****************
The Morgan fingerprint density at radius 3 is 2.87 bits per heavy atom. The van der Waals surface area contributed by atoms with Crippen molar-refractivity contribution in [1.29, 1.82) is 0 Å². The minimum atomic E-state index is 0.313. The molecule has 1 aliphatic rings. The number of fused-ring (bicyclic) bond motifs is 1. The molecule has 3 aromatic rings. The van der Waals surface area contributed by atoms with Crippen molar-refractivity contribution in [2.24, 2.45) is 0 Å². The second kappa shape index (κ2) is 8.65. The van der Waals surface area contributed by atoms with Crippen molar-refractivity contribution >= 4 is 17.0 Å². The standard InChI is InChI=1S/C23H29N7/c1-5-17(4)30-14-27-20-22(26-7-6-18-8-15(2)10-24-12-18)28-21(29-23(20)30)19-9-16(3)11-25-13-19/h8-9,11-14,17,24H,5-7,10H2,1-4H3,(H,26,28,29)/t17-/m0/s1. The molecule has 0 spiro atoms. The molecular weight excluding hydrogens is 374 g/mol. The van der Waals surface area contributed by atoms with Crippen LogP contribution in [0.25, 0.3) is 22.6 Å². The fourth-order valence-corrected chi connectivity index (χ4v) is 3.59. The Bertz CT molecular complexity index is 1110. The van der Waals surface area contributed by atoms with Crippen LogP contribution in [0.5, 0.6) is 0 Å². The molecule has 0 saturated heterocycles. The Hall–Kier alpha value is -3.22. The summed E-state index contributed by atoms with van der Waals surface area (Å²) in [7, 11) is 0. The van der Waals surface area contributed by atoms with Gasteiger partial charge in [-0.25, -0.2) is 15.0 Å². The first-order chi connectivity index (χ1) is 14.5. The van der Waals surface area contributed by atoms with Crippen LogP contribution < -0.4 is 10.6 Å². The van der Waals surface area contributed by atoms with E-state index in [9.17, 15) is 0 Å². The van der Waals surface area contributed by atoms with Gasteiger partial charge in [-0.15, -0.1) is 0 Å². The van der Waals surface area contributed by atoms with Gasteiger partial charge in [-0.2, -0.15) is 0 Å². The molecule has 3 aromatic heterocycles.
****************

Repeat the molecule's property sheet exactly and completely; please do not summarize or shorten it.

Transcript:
The Morgan fingerprint density at radius 3 is 2.87 bits per heavy atom. The van der Waals surface area contributed by atoms with Crippen molar-refractivity contribution in [1.29, 1.82) is 0 Å². The minimum atomic E-state index is 0.313. The molecule has 1 aliphatic rings. The number of fused-ring (bicyclic) bond motifs is 1. The molecule has 3 aromatic rings. The van der Waals surface area contributed by atoms with Crippen molar-refractivity contribution in [2.24, 2.45) is 0 Å². The second kappa shape index (κ2) is 8.65. The van der Waals surface area contributed by atoms with Crippen molar-refractivity contribution >= 4 is 17.0 Å². The standard InChI is InChI=1S/C23H29N7/c1-5-17(4)30-14-27-20-22(26-7-6-18-8-15(2)10-24-12-18)28-21(29-23(20)30)19-9-16(3)11-25-13-19/h8-9,11-14,17,24H,5-7,10H2,1-4H3,(H,26,28,29)/t17-/m0/s1. The molecule has 0 spiro atoms. The molecular weight excluding hydrogens is 374 g/mol. The van der Waals surface area contributed by atoms with Crippen LogP contribution in [0.25, 0.3) is 22.6 Å². The fourth-order valence-corrected chi connectivity index (χ4v) is 3.59. The Bertz CT molecular complexity index is 1110. The van der Waals surface area contributed by atoms with Crippen LogP contribution in [0.5, 0.6) is 0 Å². The molecule has 0 saturated heterocycles. The Hall–Kier alpha value is -3.22. The summed E-state index contributed by atoms with van der Waals surface area (Å²) in [7, 11) is 0. The van der Waals surface area contributed by atoms with Gasteiger partial charge in [-0.25, -0.2) is 15.0 Å². The first-order chi connectivity index (χ1) is 14.5. The van der Waals surface area contributed by atoms with Crippen LogP contribution < -0.4 is 10.6 Å². The van der Waals surface area contributed by atoms with E-state index in [9.17, 15) is 0 Å². The van der Waals surface area contributed by atoms with Gasteiger partial charge in [-0.15, -0.1) is 0 Å². The van der Waals surface area contributed by atoms with Gasteiger partial charge in [-0.2, -0.15) is 0 Å². The molecule has 3 aromatic heterocycles.